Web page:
Tuesday, August 31, 2010

What Killed the Woolly Mammoths?

Last week, Francis and I visited UW Madison's free geology museum where they have several skeletal remains in addition to fossils and mineral specimens. With the woolly mammoth in my recent memory, this article from the BBC caught my eye.

The article reports on new research published in Proceedings of the National Academy of Sciences that disproves previously held notions about the meaning of nanodiamonds (incredibly small diamonds) found in sediments that date to the period of history 12,900 years ago that saw the rapid extinction of large creatures and human settlers across north america at the beginning of the cooling period known as the Younger Dryas. 

The presence of nanodiamonds in the sediment had led researchers to believe that an impact of something from space had disrupted the natural environment and led to the extinction. However, the new research seems to disprove the impact from space theory, as the strongest evidence - the nanodiamonds - have been shown to be just aggregations of carbon, not proof of a collision with a space-rock.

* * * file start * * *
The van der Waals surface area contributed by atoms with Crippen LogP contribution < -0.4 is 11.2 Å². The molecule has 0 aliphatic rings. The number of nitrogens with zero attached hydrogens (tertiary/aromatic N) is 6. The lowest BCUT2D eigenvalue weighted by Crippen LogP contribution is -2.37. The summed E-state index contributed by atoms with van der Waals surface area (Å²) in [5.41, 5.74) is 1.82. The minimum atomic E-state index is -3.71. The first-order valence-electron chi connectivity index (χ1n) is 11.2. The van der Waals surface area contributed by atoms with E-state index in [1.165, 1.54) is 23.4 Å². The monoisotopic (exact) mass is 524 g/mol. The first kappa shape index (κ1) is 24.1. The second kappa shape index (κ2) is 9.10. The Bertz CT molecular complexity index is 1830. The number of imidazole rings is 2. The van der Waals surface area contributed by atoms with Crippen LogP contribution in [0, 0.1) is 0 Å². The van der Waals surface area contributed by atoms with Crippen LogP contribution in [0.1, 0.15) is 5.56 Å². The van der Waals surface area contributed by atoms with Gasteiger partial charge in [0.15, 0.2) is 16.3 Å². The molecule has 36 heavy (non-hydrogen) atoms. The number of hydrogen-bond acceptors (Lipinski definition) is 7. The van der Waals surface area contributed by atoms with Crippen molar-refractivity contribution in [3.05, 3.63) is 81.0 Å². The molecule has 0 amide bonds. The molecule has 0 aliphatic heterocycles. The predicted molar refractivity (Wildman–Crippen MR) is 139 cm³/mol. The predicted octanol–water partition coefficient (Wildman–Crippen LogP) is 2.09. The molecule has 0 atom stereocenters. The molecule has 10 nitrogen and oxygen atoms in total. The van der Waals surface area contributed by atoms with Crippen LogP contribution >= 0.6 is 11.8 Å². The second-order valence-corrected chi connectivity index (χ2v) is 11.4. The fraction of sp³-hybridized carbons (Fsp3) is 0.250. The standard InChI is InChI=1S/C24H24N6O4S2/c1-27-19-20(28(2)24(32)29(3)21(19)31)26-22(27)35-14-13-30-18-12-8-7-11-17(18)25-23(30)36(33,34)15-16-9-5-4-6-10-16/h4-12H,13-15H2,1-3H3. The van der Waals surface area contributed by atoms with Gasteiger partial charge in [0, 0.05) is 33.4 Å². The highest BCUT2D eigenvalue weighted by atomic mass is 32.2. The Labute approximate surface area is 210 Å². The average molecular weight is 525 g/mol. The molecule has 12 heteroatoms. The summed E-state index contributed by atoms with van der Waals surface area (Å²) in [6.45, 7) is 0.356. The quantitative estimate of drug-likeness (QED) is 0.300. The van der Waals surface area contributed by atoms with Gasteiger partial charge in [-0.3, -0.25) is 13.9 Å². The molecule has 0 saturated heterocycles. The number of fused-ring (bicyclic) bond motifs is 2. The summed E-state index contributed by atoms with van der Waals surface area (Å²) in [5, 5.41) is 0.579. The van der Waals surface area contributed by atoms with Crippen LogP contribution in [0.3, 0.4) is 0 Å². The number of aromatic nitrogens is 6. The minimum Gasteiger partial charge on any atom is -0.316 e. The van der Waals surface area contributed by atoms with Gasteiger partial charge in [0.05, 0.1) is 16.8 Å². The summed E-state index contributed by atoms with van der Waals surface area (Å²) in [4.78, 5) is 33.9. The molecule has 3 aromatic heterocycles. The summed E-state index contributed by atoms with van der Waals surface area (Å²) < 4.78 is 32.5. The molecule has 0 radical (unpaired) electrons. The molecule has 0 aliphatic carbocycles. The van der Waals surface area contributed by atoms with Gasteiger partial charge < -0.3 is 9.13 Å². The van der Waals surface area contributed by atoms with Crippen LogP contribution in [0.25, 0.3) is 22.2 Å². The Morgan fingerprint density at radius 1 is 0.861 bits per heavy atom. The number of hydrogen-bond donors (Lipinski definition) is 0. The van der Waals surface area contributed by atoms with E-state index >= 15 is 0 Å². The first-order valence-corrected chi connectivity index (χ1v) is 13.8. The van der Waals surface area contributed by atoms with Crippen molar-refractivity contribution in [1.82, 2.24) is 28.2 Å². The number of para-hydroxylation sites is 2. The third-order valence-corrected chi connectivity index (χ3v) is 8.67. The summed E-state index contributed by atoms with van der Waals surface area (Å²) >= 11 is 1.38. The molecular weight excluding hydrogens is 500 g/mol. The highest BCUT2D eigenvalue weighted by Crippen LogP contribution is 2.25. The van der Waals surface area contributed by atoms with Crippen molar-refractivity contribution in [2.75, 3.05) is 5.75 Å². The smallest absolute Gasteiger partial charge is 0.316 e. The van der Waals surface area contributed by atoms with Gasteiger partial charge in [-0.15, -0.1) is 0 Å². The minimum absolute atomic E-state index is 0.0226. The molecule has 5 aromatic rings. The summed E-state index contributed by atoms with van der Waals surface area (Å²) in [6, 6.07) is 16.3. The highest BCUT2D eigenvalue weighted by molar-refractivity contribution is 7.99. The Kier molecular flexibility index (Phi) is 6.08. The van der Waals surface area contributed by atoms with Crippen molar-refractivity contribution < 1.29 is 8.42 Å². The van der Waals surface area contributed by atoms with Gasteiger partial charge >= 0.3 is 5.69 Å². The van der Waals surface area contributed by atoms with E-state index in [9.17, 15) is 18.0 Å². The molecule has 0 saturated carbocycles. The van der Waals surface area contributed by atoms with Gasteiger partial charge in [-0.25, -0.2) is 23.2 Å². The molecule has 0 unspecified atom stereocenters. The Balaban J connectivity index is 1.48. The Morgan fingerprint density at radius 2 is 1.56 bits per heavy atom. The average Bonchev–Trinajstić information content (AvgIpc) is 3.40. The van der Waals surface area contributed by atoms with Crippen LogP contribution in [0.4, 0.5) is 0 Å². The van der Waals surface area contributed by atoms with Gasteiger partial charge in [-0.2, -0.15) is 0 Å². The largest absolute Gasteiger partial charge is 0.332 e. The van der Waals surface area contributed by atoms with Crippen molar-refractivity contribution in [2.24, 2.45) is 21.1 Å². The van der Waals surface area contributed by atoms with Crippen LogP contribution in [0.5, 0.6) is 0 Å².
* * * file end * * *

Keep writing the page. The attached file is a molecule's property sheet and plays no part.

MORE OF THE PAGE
The research isn't the final word on the issue however, because some proponents of the collision from space theory have claimed that the research from PNAS was looking at the incorrect sediments and didn't accurately study the nanodiamond evidence. 

Truly, the issue is an example of how the very nature of science, that it is always changing and adapting, can cause confusion. Researchers simply won't always agree based on the evidence that they have witnessed, which can make it very difficult for the public to draw conclusions as new findings are constantly introduced. 

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